My first brush with Seve Ballesteros, the legendary Spanish golfer and five-time major champion who passed away on May 7, occurred during a practice round at the 1985 U.S. Open at Oakland Hills CC. When I arrived at course on Tuesday the first player I sought out was the charismatic Ballesteros. Enthralled by his sand play wizardry, I was hoping to catch him working his magic in a bunker. Walking the course in reverse order, I immediately found Seve playing the difficult par-four 18th hole with Tom Seickmann, a young American pro he had befriended on the European Tour. After hitting their second shots from the fairway to the elevated green, the duo went over to the devilish fairway bunker hugging the left side of hole. (It’s the same bunker that 11 years hence would catch and spell doom for Tom Lehman, leading to a bogey on the 72nd hole and costing him the championship.)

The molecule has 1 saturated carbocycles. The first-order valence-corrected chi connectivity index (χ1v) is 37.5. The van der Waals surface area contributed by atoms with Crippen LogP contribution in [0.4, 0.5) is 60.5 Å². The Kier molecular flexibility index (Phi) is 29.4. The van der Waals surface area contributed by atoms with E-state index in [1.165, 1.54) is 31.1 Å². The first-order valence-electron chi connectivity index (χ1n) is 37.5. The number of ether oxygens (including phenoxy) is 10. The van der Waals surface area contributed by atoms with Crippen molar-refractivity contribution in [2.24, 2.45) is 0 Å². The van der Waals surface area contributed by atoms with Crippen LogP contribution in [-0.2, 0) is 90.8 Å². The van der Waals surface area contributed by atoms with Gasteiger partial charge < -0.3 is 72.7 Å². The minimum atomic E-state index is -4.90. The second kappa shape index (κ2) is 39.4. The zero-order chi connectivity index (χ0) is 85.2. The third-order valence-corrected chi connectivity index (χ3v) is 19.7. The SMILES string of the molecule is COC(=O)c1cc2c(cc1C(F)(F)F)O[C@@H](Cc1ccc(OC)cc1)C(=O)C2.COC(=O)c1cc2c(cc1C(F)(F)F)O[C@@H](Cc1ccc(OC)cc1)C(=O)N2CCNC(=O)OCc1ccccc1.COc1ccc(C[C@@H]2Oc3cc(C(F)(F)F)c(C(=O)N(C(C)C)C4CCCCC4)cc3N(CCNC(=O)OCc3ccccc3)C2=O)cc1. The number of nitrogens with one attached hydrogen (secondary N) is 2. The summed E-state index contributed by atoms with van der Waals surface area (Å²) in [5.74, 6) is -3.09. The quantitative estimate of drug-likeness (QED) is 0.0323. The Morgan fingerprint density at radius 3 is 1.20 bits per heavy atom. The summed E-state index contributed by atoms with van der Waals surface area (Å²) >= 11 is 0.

After dropping several balls into the middle of the high-lip bunker, Seve stepped into the sand carrying a fairway wood, possibly a four-wood, and began chatting with Seickmann about what he was about to do. Crouching more than normal and leaning back in his stance, Seve opened up the face of the fairway wood and hovered it over the ball. I thought: ‘Just getting it out of the bunker would be some sort of shot—especially with a fairway wood.’
But this was Seve in his prime. Not once, not twice, but three times Seve hit the green from the bunker to the awestruck delight of Seickmann and a small gallery which fortunately included me. To this day, I’ve never witnessed a more amazing display of shotmaking. It was quintessential Seve, the self-taught sorcerer of the game.